Studies and Program Adoption
League program arises from the suggestions of members. At every level of the League, the board of directors is responsible for reviewing and discussing these suggestions, formulating them in appropriate language, and recommending all or some of them for adoption.
A local League's "action" or advocacy program is determined by members at its annual meeting; state and national programs are voted upon by delegates at state and national League conventions. In the course of the program adoption discussion, members often give suggestions to the board on scope of inquiry, timing, emphasis and ways to handle the study and/or action phases.
Reaching Member Agreement
Before the League can take action, members must agree in broad terms on what they think about various aspects of the policy issue. The nature of the issue will affect how it is studied and how positions are reached. The board usually selects the method to be used: consensus (where agreement is reached using League responses to specific questions) or concurrence (where agreement or a vote is required on a pre-stated position such as one developed by a different League based on its own study).
The technique most often used in the League for reaching member agreement is consensus by group discussion. It is not a simple majority, nor is it unanimity; rather it is the overall sense of the group as expressed through the exchange of ideas and opinions, whether in a meeting of the full membership or a series of smaller discussion meetings.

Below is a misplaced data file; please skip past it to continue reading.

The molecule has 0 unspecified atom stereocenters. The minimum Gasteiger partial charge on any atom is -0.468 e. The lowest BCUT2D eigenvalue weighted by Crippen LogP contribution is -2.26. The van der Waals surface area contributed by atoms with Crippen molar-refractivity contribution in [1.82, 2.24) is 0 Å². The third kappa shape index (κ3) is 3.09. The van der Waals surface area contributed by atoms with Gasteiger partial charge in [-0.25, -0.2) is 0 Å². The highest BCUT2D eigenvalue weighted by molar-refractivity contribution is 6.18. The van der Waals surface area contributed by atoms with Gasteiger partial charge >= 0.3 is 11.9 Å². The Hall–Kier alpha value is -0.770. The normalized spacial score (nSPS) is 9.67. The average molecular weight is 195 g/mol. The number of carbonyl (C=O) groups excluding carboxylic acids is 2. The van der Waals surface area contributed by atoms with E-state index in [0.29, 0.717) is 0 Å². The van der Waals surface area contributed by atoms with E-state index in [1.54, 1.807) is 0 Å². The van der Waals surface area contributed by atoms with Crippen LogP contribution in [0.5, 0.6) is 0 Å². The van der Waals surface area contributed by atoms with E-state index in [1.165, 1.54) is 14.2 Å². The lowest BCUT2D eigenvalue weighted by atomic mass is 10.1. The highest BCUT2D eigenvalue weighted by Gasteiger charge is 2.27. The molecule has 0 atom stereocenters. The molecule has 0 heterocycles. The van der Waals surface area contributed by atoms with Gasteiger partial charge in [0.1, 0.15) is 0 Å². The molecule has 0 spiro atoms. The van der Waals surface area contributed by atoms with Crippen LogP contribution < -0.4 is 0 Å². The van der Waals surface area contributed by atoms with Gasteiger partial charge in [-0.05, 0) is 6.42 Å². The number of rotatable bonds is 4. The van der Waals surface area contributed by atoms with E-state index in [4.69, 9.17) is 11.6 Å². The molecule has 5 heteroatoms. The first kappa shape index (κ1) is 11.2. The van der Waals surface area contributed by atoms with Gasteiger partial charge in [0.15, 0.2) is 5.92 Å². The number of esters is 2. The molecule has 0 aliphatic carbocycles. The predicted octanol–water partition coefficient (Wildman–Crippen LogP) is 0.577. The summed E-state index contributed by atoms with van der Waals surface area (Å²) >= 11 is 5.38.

Regardless of the method used, it is essential that members have an opportunity to become informed before being asked to make decisions on the issue under consideration. It is through this process that League members become educated on a given issue, and this is what makes subsequent League action on that issue uniquely credible and respected.
During the study phase, the study committee prepares background information, there may be public forums to educate the public and seek input, and members have an opportunity to examine the facts and key pro/con points. They are encouraged to discuss the political realities of action and to contribute ideas for the board to consider when it formulates an action strategy after a position is reached.
If the League has a position on a given issue, action can be taken as appropriate. The issue does not need to be studied each time action is thought to be necessary.
Energy Study. The Energy Committee of the LWV NCC initiated the two-year statewide study described below.
Land Use/Transportation Study The Land Use/Transportation Committee of the LWV NCC initiated the Land Use/Transportation study described below under "LWVDE Studies." This was a two-year study.
Climate Change Study